What are the emotional effects of amputation?
Loss of a limb affects a person both psychologically as well as physically. This is especially true when amputation results from a traumatic injury or accident as opposed to a long-term chronic illness. Navigating these emotional effects can be quite difficult, and failure to do so can inhibit the healing and rehabilitation process. Physiopedia explains the possible effects of amputation, which entail many different coping methods.
Some people experience the five stages of grief, which are usually linked to the death of a loved one. These stages include denial, anger, bargaining, depression, and acceptance. During the five stages, a person may cycle through many diverse emotions, including guilt, shame, sadness, helplessness, and many others. Also, not everyone experiences all five stages or experiences stages in their given order. It usually depends on the individual and the circumstances surrounding the amputation.
It’s not uncommon for less healthy coping mechanisms to become evident. For instance, a person may refuse all offers of help even when necessary in an attempt to retain independence. Others will forgo therapy and rehabilitation to remain in a helpless state, and this can greatly impact one’s quality of life. Self-confidence can also be affected, particularly when it comes to appearance.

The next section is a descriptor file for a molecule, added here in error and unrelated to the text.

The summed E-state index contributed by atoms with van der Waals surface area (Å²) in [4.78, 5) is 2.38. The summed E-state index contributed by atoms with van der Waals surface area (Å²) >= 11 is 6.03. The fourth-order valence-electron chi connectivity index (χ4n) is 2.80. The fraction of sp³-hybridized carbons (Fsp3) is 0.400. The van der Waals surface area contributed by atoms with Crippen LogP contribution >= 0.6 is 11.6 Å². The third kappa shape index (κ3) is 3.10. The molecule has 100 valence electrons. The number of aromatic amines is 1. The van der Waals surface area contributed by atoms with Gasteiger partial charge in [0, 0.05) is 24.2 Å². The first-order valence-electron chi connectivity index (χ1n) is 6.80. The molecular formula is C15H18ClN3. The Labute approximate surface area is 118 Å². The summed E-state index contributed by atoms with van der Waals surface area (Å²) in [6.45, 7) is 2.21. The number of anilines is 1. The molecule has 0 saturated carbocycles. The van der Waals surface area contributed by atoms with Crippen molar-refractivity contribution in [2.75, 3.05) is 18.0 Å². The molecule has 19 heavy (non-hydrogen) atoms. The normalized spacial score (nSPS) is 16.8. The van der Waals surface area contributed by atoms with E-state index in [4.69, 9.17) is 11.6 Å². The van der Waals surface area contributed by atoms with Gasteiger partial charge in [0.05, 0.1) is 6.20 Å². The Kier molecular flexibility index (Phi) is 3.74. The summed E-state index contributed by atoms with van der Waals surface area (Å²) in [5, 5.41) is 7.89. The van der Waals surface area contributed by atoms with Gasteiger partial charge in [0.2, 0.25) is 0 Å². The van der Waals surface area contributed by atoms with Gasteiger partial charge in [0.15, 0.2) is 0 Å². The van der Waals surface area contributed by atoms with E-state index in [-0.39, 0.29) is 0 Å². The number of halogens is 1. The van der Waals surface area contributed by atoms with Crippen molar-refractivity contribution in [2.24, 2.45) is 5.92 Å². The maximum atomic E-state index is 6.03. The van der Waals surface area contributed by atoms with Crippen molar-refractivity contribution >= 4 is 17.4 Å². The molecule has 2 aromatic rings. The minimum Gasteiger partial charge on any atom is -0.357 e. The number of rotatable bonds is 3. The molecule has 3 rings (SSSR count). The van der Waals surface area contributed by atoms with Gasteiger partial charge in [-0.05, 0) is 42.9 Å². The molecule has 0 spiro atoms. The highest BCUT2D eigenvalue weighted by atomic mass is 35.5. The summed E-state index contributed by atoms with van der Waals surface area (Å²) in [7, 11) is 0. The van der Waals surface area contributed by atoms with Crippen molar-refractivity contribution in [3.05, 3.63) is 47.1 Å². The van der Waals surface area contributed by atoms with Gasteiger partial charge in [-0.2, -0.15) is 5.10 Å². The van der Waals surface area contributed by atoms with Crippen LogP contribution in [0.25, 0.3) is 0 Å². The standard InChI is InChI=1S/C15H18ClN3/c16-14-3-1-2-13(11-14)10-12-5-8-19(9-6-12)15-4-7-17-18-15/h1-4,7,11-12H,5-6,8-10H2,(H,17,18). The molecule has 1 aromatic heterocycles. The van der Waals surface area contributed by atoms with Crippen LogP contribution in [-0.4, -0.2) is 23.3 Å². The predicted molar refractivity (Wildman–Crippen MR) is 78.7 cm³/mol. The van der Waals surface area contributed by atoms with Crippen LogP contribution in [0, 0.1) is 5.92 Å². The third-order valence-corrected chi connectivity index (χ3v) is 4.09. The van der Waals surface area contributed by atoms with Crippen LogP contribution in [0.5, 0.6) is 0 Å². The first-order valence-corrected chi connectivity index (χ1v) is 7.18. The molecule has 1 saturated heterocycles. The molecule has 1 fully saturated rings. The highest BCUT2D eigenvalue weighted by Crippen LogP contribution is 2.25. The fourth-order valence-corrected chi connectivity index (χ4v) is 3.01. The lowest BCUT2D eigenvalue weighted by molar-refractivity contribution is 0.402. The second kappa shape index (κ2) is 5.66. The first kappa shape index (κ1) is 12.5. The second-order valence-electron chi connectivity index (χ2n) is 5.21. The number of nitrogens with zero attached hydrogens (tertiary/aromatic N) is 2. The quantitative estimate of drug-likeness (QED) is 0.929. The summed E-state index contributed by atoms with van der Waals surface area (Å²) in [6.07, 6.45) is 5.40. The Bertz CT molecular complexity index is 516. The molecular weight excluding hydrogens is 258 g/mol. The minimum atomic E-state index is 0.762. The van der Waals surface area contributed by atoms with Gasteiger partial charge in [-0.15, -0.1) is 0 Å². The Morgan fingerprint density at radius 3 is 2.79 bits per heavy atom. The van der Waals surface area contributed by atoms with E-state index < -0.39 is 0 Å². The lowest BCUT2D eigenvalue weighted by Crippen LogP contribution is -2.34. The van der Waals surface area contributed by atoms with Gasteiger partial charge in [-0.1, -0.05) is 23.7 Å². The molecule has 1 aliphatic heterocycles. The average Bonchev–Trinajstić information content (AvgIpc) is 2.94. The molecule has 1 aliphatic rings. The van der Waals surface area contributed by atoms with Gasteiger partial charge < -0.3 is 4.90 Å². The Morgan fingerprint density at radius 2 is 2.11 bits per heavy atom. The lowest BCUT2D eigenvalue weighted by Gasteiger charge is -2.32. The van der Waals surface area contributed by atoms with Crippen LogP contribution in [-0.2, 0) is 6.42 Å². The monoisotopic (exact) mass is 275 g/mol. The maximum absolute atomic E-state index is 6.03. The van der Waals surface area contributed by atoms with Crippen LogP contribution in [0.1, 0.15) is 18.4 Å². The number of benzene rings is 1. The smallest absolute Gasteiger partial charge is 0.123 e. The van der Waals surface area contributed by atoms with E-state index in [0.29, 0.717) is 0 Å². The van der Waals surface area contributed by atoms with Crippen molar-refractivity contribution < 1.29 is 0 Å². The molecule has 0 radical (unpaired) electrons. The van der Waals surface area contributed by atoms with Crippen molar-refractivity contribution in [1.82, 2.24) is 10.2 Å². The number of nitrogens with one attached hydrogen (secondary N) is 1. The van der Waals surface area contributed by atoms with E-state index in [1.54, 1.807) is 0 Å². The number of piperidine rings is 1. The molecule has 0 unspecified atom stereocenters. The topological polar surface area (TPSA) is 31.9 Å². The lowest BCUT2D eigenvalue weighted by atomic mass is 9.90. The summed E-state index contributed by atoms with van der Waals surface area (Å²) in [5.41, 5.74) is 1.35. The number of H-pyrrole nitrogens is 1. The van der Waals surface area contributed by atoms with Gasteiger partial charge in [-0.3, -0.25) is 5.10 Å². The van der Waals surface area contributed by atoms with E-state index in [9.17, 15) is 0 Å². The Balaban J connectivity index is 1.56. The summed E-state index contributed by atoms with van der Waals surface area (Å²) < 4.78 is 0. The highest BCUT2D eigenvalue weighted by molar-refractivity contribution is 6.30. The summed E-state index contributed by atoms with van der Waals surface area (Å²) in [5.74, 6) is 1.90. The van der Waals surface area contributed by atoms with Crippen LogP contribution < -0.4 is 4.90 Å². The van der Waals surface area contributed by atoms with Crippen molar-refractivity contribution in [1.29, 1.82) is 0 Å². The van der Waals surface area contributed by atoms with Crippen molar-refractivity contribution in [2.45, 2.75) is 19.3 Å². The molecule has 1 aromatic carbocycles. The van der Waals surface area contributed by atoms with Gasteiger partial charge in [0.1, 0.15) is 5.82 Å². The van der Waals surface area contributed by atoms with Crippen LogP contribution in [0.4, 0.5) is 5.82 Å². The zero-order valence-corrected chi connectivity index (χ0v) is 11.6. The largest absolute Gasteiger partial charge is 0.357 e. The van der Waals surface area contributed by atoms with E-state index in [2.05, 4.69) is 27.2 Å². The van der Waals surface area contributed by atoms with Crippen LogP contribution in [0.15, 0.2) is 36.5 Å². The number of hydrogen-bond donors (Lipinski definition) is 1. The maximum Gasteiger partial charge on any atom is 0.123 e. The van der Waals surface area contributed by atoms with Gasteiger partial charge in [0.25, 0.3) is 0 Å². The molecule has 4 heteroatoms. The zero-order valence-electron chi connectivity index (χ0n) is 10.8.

These effects are usually greatest on people who placed a great deal of importance on their image prior to the amputation. This can cause self-esteem issues as well as problems with sexual identity. People with pre-existing emotional disorders, such as depression, or substance abuse problems are also more likely to have difficulty adjusting to an amputation. In this case, a counselor may be necessary to help the person come to terms with what occurred.